Thursday, July 11, 2019

Notes on the Raspberry Pi 4b

I recently got a Raspberry Pi 4/4GiB.  Below and in the comments are my notes from poking at it.

SSDs are now worth it. My ancient Apple laptop HDD got about 33MB/Sec for both buffered and direct access. My inexpensive (Inland) SSD got about 108MB/sec direct, and 198 MB/sec buffered.
On my big desktop Linux machine with the same $5(US) USB3-SATA interface, I got virtually the same numbers from the Ancient Apple HDD, a bit over 200MB/Sec buffered and  about 200MB/Sec unbuffered on the SSD.

The Pi's USB 3 interface isn't as fast as the one on my big Linux box. I know this. It's been publicly stated. It's still plenty fast. As I do not have a 7200 RPM notebook drive to test with, I'll just say that based on the specs, you //might// touch somewhere close to these numbers with a high performance HDD on a Pi, and if the budget is pinching, or you happen to have a 7200RPM notebook drive lying about, you won't do badly with it, but my experience has been that you will feel the difference with the SSD. Particularly with the Pi, where swapping is a way of life, I recommend the SSD.

Numbers generated using hdparm -t /dev/sda and hdparm -t --direct /dev/sda.


Saturday, January 5, 2019

Windows 10 from Virtual to Real

In preparation for moving my stepfather's windows 10 installation to an SSD, I was trying out clonezilla. Having booted my virtualbox windows 10 machine to the clonezilla iso, I duped the virtual system drive out to a spare SSD (ye gods. Spare SSDs). Figuring out how to test it was a puzzle, so I tried what seemed like a dumb idea. I took the duplicate of the virtual drive downstairs to the Intel NUC I use down there as a shop computer. It runs Linux normally, but with some bios kicking so it would boot from USB drives, it started reading the drive.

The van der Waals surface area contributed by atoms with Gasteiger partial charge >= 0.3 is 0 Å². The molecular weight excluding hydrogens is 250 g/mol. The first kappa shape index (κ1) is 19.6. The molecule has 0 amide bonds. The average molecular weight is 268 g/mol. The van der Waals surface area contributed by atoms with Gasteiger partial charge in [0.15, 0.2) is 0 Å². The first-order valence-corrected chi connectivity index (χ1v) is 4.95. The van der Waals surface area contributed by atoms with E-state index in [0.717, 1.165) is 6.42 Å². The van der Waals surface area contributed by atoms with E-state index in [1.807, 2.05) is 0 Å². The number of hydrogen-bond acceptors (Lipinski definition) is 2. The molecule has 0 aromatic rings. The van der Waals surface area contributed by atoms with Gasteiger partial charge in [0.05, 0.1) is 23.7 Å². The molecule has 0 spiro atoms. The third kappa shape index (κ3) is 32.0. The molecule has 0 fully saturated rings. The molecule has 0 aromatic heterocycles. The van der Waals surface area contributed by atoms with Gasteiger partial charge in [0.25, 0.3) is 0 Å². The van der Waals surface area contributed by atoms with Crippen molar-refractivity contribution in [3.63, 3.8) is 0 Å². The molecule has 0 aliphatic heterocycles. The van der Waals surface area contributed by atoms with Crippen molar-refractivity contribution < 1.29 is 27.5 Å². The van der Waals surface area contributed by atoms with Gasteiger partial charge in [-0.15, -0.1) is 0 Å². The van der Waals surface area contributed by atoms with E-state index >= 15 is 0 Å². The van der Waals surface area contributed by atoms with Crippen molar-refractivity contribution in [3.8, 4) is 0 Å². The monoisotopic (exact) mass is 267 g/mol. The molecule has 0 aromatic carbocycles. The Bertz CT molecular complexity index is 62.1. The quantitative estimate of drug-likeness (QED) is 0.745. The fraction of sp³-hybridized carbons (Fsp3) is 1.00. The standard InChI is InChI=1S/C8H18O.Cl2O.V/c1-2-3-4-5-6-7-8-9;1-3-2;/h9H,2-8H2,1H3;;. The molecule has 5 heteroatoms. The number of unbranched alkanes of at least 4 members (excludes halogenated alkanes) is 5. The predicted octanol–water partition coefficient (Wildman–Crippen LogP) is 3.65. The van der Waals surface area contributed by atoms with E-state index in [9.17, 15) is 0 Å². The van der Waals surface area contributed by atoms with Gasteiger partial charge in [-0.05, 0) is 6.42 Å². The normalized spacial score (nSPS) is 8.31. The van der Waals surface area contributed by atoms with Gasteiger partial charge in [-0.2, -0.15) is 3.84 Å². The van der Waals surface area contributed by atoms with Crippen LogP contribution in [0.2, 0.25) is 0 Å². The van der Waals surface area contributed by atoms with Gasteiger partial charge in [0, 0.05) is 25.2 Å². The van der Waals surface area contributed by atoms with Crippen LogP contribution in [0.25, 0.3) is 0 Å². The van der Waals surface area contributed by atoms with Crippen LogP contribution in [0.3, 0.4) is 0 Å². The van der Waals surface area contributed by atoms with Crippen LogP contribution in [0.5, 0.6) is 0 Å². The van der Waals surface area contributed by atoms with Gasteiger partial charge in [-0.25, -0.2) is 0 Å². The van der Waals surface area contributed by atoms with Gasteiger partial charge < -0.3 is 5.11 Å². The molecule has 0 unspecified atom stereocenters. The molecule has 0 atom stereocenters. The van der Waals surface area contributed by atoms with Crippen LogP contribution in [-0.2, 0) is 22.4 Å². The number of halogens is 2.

And guess what. It booted into Windows 10, with all of my apps in place, no problems.  I didn't know it would do that. I had to update some drivers, and I did //not// check to see if it was authorized, and I did //not// plug the SSD into the NUC's one and only SATA port (USB3 was fine) but taking the ship out of the bottle and putting it in the ocean actually worked.

Cloning a Linux machine wouldn't have surprised me. They don't have stupid DRM baked in. The fact that playing that fast and loose with a Windows 10 license did work was the surprise.

Learn something new every day.

Note Bene: My basement machine would be pretty much useless with Windows on it, so once I did a long-overdue BIOS update on the NUC, I shut down, unplugged the windows drive, and everything went back to normal. After some more BIOS kicking so it would boot from the built-in drive again. Bleah. I don't like UEFI bios much. Intel's version, even less so.

-JRS

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